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Yesterday we saw a heroic pilot steer an Airbus plane into the Hudson River saving the lives of 155 people. Many traditional forms of media were not quick to respond.

I first learned of the story via a post from Twitter. Janis Krums posted this message shortly after the plane splashed into the Hudson River. In the span of the next several hours, the photo he took was viewed over 150,000 times and he was interviewed by MSN moments later. Social media is increasing its role in the mainstream world.

That role is (in part) a new form of journalism. News reporters are seemingly late to the scene. Economic woes have caused reductions in newspaper staff and what they can deliver. Journalism needs new ways to send the message.

That new form, Citizen Journalism, is becoming the new way of reporting the news. In short, Citizen journalism is people “playing an active role in the process of collecting, reporting, analyzing and disseminating news and information.

The bankrupting newspaper industry should embrace these citizen journalist. They can fill the pages, help the bottom-line – and sometimes, create the best reads in the paper.

Social media is emerging as a credible form of media. It has changed the way we market by putting the power of communication into the hands of the audience. And, the results have been amazing. It has engaged people, started conversations, and made meaningful connections.

Journalism has the same opportunites through social media. Let’s see where they take it.

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Do you remember where you were when you heard that JFK had been shot? That we landed on the moon? Or that the Berlin wall was coming down?

Those answers all relied on traditional media like radio and television.

Not any more.

Years from now, when we talk about the historic or unusual moments in our history the answers will be impacted by social media. The prevalence of social media and tools like Twitter has altered the way we create and consume media forever.

Let us know how you get your news – and where you were.

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I wrote a quick post on BINGenuity last month for Wright Brothers day. There I commented about how maybe nothing has had a bigger effect on bringing people together and closer than the Wright’s invention, other than the computer.  So what about that computer?  2008 was a huge tipping point for social media (SM) and it is really starting to deliver on SOME of the hype.  And one of those things is certainly this connectivity.  SM is allowing creating and fostering connections with more people and organizations on more levels than could have been imagined.  It could be debated how significant those connection are, but I and millions of others are connecting and rekindling many distant friendships that I am certain would have just faded away without SM tools like Linkedin, Facebook or Twitter.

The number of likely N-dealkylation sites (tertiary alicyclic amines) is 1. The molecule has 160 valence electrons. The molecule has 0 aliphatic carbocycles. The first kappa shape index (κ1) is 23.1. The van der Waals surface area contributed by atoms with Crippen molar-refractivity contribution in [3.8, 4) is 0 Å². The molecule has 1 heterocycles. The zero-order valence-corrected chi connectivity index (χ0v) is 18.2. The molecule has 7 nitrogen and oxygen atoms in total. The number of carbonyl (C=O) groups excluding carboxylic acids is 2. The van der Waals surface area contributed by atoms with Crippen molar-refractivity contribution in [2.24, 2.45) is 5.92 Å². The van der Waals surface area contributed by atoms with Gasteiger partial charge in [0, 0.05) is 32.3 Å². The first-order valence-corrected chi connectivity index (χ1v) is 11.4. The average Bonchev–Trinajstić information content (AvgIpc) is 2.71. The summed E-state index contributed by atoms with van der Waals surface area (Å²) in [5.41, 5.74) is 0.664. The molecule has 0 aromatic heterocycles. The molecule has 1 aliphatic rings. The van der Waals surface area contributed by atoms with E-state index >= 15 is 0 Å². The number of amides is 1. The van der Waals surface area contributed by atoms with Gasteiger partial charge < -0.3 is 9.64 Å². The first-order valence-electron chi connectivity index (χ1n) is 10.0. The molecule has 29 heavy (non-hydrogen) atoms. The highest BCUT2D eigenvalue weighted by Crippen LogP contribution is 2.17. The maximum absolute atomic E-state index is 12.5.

I recently listened to a Science Friday podcast discussing the future of SM that featured Tim O’Reilly, the founder and the CEO of O’Reilly Media.  Tim is a true technology icon with very keen insights.  Below are a few nuggets from that discussion:

  • Simple SM Definition – “Systems that get better the more people that use them.”
  • Dunbar’s Number – theoretical limit to the number of people (proposed at about 150) with whom one can maintain stable social relationships. These are relationships in which an individual knows who each person is, and how each person relates to every other person.
  • Types of Social Media: Implicit and Explicit – Tim contends the affect of some SM are obvious and it is mistake to think that this is a recent phenomenon.  O’Reilly contends that there are the sites and the tools that are explicit such as the blog like you are reading now, or Twitter, or Flickr where the tools express their social features outwardly.  However, the social aspect of many tools has also made them better in a more implicit way.  For example Google, the search engine, has not appeared like a social media application.  But one of the things that made Google so effective was the accuracy and relevance of the search results. This was in large part due to ranking formula that Google used which was implicitly social.  The ranking of any site increased with the number of other relevant sites (a community) that linked to a site.
  • Communication On Your Terms – Many SM tools, are very different than email and are more like a river. You can stand by the river when you want and just watch what floats by and stick your toe in only when you want. If you don’t participate in it for days or even weeks at a time, no big deal. But like the description of social media above, the more that you do the better the system gets and what floats by is more relevant.  This is very different from email, which is point to point, requires some personal connection, and often an expected response.  Flickr, the photo and sharing tool, is another example of this difference. I tend to use it solely for the utility of the tool – the convenience, sharing, bandwidth and back up of my images, instead of the community aspect of the images themselves. But from time to time, someone tags one of my images as a favorite and I get a little involved in the community aspect, but it is my choice.

So fasten your chin straps, 2009 has lots in store. There are many predictions driven by social media and web 2.0 (a term created by O’Reilly Media).  But I am certain that community is becoming the killer app and SM will truly become a core marketing approach.  And a final note to the entrepreneurs still looking to have us download and try their latest social media gadget this year, your pitch may no longer be “come try this, it’s new,” but instead, “come try this, it really is useful and it helps.”

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